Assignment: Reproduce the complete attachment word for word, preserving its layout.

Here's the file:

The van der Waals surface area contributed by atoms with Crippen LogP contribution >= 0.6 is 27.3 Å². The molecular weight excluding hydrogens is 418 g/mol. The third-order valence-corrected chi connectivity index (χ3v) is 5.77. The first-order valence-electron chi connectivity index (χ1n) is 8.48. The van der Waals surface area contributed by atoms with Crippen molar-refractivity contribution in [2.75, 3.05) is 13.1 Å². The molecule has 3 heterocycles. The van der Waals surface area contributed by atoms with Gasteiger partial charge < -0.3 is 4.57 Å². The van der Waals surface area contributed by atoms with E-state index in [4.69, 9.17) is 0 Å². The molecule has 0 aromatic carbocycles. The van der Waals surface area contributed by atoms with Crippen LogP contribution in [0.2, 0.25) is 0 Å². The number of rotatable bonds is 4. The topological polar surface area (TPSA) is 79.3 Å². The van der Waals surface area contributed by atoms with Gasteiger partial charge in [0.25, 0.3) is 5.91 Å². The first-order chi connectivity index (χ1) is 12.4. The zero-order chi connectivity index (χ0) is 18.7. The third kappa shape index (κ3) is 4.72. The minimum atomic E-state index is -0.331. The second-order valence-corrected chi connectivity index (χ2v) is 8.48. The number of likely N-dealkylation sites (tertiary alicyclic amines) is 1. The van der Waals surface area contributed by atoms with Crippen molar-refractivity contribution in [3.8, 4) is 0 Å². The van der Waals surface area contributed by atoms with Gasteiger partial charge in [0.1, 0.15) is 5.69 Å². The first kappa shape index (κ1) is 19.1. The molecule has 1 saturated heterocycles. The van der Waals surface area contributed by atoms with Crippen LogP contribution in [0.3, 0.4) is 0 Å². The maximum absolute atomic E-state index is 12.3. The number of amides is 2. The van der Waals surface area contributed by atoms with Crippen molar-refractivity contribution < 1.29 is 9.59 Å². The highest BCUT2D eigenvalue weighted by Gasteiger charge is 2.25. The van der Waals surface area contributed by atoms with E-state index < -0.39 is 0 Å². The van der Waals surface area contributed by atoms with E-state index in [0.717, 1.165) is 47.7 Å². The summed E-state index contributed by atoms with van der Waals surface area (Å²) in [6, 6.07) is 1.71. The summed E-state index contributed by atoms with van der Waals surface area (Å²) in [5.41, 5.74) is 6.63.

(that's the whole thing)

The van der Waals surface area contributed by atoms with Crippen LogP contribution >= 0.6 is 27.3 Å². The molecular weight excluding hydrogens is 418 g/mol. The third-order valence-corrected chi connectivity index (χ3v) is 5.77. The first-order valence-electron chi connectivity index (χ1n) is 8.48. The van der Waals surface area contributed by atoms with Crippen molar-refractivity contribution in [2.75, 3.05) is 13.1 Å². The molecule has 3 heterocycles. The van der Waals surface area contributed by atoms with Gasteiger partial charge < -0.3 is 4.57 Å². The van der Waals surface area contributed by atoms with E-state index in [4.69, 9.17) is 0 Å². The molecule has 0 aromatic carbocycles. The van der Waals surface area contributed by atoms with Crippen LogP contribution in [0.2, 0.25) is 0 Å². The number of rotatable bonds is 4. The topological polar surface area (TPSA) is 79.3 Å². The van der Waals surface area contributed by atoms with Gasteiger partial charge in [0.25, 0.3) is 5.91 Å². The first-order chi connectivity index (χ1) is 12.4. The zero-order chi connectivity index (χ0) is 18.7. The third kappa shape index (κ3) is 4.72. The minimum atomic E-state index is -0.331. The second-order valence-corrected chi connectivity index (χ2v) is 8.48. The number of likely N-dealkylation sites (tertiary alicyclic amines) is 1. The van der Waals surface area contributed by atoms with Crippen molar-refractivity contribution in [3.8, 4) is 0 Å². The van der Waals surface area contributed by atoms with Gasteiger partial charge in [0.1, 0.15) is 5.69 Å². The first kappa shape index (κ1) is 19.1. The molecule has 1 saturated heterocycles. The van der Waals surface area contributed by atoms with Crippen LogP contribution in [0.3, 0.4) is 0 Å². The maximum absolute atomic E-state index is 12.3. The number of amides is 2. The van der Waals surface area contributed by atoms with Crippen molar-refractivity contribution < 1.29 is 9.59 Å². The highest BCUT2D eigenvalue weighted by Gasteiger charge is 2.25. The van der Waals surface area contributed by atoms with E-state index < -0.39 is 0 Å². The van der Waals surface area contributed by atoms with E-state index in [0.717, 1.165) is 47.7 Å². The summed E-state index contributed by atoms with van der Waals surface area (Å²) in [6, 6.07) is 1.71. The summed E-state index contributed by atoms with van der Waals surface area (Å²) in [5.41, 5.74) is 6.63.